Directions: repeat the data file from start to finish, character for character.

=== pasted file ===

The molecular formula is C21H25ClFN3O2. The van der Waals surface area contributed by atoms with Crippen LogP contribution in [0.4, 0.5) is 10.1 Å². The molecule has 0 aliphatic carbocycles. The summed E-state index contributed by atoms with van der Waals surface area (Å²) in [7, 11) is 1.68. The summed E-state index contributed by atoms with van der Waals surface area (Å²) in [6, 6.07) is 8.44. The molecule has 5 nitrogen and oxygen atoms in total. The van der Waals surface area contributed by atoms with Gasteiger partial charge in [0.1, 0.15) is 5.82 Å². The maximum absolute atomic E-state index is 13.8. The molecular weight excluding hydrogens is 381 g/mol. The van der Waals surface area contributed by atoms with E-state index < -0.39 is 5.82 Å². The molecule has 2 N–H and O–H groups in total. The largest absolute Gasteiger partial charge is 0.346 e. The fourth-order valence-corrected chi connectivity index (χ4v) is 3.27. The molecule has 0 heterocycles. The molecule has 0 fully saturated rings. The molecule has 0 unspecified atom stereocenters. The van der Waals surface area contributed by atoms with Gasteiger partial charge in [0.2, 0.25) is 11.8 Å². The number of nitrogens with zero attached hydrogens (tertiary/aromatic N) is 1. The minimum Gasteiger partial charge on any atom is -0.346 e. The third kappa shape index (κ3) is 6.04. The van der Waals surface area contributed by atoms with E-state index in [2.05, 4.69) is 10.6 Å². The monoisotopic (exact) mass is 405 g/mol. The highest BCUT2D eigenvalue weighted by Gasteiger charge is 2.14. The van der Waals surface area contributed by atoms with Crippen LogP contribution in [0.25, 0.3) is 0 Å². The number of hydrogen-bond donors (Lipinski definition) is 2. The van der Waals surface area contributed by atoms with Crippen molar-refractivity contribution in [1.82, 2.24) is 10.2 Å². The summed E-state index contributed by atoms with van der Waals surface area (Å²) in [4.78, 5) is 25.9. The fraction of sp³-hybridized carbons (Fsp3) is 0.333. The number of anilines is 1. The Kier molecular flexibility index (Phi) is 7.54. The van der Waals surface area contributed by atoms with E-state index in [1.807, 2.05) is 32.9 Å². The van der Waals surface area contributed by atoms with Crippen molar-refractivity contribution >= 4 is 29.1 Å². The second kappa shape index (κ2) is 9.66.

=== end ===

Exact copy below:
The molecular formula is C21H25ClFN3O2. The van der Waals surface area contributed by atoms with Crippen LogP contribution in [0.4, 0.5) is 10.1 Å². The molecule has 0 aliphatic carbocycles. The summed E-state index contributed by atoms with van der Waals surface area (Å²) in [7, 11) is 1.68. The summed E-state index contributed by atoms with van der Waals surface area (Å²) in [6, 6.07) is 8.44. The molecule has 5 nitrogen and oxygen atoms in total. The van der Waals surface area contributed by atoms with Gasteiger partial charge in [0.1, 0.15) is 5.82 Å². The maximum absolute atomic E-state index is 13.8. The molecular weight excluding hydrogens is 381 g/mol. The van der Waals surface area contributed by atoms with E-state index < -0.39 is 5.82 Å². The molecule has 2 N–H and O–H groups in total. The largest absolute Gasteiger partial charge is 0.346 e. The fourth-order valence-corrected chi connectivity index (χ4v) is 3.27. The molecule has 0 heterocycles. The molecule has 0 fully saturated rings. The molecule has 0 unspecified atom stereocenters. The van der Waals surface area contributed by atoms with Gasteiger partial charge in [0.2, 0.25) is 11.8 Å². The number of nitrogens with zero attached hydrogens (tertiary/aromatic N) is 1. The minimum Gasteiger partial charge on any atom is -0.346 e. The third kappa shape index (κ3) is 6.04. The van der Waals surface area contributed by atoms with E-state index in [2.05, 4.69) is 10.6 Å². The monoisotopic (exact) mass is 405 g/mol. The highest BCUT2D eigenvalue weighted by Gasteiger charge is 2.14. The van der Waals surface area contributed by atoms with Crippen LogP contribution in [0.25, 0.3) is 0 Å². The number of hydrogen-bond donors (Lipinski definition) is 2. The van der Waals surface area contributed by atoms with Crippen molar-refractivity contribution in [1.82, 2.24) is 10.2 Å². The summed E-state index contributed by atoms with van der Waals surface area (Å²) in [4.78, 5) is 25.9. The fraction of sp³-hybridized carbons (Fsp3) is 0.333. The number of anilines is 1. The Kier molecular flexibility index (Phi) is 7.54. The van der Waals surface area contributed by atoms with E-state index in [1.807, 2.05) is 32.9 Å². The van der Waals surface area contributed by atoms with Crippen molar-refractivity contribution >= 4 is 29.1 Å². The second kappa shape index (κ2) is 9.66.